In order to grade the eggs, they are first washed to make sure they are spotless then they are sent to be candled. Candling, which is usually performed by hand, examines the contents of the egg. This is done by passing the eggs past a light which allows the shell to be viewed internally. The conditions of the shell, the white, and the yolk, are checked for cracks and air pockets. In modern egg operations, the eggs are checked for cracks with the use of sonic sound. Tiny probes tap the egg a total of 16 times to accurately detect any blemishes in the shell. If a crack is found, a thud will indicate the egg is below standard and will be removed. An egg that is perfect will have the machine produce a high pitched sound. The candling or scanning allows the technician to see the size of the air pocket, cracks in the shell, and the centering of the yolk. This is what will later divide the eggs into different grades.
Once it has been determined the egg is worthy of carrying on, it then goes to be graded and weighed. The weight is done by the carton, not the individual egg, and computer controlled sensors weigh each egg over 60 times in less than one second. There is only a 3 ounce difference per one dozen eggs of a different size so the accuracy of the weight of each carton is important.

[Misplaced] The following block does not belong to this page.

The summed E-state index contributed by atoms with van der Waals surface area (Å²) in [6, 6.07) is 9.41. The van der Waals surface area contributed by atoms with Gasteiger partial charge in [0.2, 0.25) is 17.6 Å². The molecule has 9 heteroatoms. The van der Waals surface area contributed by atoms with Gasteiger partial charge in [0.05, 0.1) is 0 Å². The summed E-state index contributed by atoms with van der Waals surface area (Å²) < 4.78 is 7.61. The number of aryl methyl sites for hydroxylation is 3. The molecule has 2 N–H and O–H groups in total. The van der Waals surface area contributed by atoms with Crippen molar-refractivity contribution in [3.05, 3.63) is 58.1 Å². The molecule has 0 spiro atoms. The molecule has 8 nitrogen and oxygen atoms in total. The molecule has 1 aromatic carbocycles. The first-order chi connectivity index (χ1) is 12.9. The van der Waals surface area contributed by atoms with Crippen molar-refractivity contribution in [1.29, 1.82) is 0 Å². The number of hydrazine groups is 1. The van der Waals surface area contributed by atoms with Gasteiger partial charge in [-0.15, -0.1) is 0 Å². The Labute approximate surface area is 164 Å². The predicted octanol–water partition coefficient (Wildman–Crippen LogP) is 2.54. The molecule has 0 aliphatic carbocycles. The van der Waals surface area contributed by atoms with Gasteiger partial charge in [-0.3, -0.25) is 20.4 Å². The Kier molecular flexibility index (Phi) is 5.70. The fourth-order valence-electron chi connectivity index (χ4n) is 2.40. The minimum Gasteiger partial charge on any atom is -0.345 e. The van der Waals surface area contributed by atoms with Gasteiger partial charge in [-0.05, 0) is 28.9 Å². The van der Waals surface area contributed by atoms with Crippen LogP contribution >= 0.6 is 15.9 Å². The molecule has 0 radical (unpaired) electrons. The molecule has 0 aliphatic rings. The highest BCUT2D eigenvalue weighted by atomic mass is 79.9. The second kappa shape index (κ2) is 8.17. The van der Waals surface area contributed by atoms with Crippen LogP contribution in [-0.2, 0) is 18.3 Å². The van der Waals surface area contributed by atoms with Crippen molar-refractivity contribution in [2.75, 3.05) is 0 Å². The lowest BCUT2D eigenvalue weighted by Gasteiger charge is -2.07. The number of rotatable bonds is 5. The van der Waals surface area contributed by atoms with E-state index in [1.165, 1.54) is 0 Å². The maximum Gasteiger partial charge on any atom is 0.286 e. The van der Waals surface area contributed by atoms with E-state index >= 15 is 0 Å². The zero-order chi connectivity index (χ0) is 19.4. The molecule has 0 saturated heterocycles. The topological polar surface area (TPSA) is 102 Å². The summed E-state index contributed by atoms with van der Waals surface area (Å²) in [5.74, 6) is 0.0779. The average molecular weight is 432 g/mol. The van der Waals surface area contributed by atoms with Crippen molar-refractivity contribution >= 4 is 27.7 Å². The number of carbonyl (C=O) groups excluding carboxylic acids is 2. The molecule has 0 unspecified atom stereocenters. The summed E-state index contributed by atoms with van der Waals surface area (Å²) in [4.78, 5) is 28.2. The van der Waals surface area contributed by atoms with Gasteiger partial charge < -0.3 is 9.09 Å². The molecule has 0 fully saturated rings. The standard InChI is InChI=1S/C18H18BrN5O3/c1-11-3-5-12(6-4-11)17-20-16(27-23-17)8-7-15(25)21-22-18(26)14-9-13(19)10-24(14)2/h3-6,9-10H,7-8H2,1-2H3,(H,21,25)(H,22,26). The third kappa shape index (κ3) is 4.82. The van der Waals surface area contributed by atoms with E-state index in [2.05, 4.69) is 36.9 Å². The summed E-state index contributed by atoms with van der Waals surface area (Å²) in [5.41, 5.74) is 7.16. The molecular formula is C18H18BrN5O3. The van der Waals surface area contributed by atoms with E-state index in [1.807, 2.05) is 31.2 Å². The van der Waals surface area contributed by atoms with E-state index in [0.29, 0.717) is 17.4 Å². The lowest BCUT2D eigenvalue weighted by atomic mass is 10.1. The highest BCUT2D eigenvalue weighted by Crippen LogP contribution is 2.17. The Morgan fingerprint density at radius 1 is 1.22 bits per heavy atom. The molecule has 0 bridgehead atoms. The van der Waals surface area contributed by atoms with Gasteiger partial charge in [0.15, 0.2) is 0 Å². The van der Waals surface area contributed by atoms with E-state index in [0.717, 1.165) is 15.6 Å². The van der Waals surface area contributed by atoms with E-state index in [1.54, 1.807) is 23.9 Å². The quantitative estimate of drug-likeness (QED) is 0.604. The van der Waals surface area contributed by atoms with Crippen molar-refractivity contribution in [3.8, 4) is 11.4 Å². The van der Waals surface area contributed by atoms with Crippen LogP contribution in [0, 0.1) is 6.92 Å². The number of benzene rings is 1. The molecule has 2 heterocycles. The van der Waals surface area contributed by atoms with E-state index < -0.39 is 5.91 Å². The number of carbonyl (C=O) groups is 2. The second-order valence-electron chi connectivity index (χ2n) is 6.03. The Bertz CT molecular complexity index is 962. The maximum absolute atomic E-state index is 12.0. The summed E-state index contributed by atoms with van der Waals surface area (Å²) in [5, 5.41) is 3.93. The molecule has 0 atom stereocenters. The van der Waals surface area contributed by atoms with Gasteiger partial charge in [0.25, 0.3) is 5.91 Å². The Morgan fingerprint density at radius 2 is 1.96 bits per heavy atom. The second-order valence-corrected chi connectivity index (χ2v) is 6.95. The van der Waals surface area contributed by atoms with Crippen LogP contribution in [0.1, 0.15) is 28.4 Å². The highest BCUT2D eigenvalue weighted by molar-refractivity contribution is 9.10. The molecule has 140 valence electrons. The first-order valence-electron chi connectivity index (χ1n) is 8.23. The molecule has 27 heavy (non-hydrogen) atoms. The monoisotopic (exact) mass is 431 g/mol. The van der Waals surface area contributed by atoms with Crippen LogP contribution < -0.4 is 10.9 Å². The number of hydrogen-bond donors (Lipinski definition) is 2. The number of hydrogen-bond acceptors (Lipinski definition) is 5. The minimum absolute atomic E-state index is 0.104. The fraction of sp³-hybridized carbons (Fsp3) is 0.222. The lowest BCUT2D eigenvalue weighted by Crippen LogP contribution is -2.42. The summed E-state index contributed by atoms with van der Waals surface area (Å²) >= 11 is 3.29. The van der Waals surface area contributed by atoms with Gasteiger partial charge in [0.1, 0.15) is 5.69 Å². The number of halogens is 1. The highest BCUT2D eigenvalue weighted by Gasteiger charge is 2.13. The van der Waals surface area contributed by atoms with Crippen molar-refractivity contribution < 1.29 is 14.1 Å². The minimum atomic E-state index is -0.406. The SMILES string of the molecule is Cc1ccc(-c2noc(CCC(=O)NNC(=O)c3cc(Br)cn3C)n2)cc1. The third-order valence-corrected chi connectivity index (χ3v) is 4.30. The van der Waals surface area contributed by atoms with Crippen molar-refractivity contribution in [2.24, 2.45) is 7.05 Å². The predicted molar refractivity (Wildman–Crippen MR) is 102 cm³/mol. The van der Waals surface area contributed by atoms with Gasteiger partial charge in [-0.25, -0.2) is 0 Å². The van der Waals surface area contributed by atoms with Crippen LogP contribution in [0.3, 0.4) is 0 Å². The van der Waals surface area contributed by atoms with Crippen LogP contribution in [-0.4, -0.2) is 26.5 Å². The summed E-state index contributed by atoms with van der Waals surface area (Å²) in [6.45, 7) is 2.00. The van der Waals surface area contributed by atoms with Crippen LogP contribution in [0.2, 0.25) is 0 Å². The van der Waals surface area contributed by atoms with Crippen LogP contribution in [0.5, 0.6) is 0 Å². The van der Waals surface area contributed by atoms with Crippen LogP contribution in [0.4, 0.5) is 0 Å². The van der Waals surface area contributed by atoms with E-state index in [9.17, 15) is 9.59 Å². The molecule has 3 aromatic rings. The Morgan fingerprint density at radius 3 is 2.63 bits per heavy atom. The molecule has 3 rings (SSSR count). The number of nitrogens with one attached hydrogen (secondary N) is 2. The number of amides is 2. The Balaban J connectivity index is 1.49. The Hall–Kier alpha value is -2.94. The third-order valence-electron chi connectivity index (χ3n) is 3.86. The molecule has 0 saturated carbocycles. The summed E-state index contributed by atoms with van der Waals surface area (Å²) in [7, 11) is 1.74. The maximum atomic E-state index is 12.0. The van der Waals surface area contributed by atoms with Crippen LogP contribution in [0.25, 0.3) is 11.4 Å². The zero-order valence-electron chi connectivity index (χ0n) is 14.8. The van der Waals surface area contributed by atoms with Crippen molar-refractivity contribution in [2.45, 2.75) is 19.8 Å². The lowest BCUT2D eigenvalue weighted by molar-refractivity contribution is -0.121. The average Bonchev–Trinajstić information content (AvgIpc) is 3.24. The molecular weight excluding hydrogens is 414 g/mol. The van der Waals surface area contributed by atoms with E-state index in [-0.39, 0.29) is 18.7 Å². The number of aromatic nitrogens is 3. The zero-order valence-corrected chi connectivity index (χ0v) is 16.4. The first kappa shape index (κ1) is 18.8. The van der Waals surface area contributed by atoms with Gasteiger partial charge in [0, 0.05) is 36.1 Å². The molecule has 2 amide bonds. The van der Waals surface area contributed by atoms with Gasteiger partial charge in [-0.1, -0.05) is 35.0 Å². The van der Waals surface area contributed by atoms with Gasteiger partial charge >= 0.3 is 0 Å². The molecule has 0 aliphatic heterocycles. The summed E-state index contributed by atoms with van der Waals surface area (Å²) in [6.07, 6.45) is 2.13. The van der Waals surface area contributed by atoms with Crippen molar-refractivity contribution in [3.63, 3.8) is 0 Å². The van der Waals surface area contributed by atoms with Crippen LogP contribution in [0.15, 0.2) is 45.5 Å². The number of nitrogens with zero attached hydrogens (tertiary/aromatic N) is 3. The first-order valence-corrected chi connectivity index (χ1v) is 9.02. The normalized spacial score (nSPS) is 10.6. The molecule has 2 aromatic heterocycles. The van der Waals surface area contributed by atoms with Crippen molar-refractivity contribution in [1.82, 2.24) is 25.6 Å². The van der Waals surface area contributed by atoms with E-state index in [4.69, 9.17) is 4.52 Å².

Grade A: The egg is found in perfect condition. The shell is not cracked at all, is fully clean, and the yolk is round and centered in a firm white with a minimal air pocket. These eggs will be processed for shipping to retail stores for consumers to buy.
Grade B: This egg also has an un-cracked shell but may have a rough texture. The white will be watery/thin and the yolk somewhat flat. These eggs are saved for commercial uses such as selling to bakeries or for processing into other foods like making mayonnaise or noodles.
Grade C: Eggs with this grade likely have a cracked shell, loose yolk, and very thin white. This will only be sold to commercial processors as use as an additive for other products.
Sometimes during the cleaning and other processes, eggs will get broken or punctured. These will be added to the Grade C eggs to be used in processed foods. The eggs are all broken by special machines at a andquot;breaking station,andquot; where they are then pasteurized. The eggs are pasteurized by heating the eggs liquid form to a very high temperature in order to kill any harmful bacteria and micro-organisms. Once the pasteurization process has been completed, further processing of the egg is done and then packaged in liquid, frozen or dried/powdered form for sale. Preservatives or flavorings, and food coloring may be added before selling to companies who will use the processed eggs for production of food or condiments as well as such things as shampoos, pet food, and in adhesives.
Technology has played a significant role in the production of eggs. Now, all eggs are able to be used in a variety of food areas, while the best eggs are provided directly to the consumer.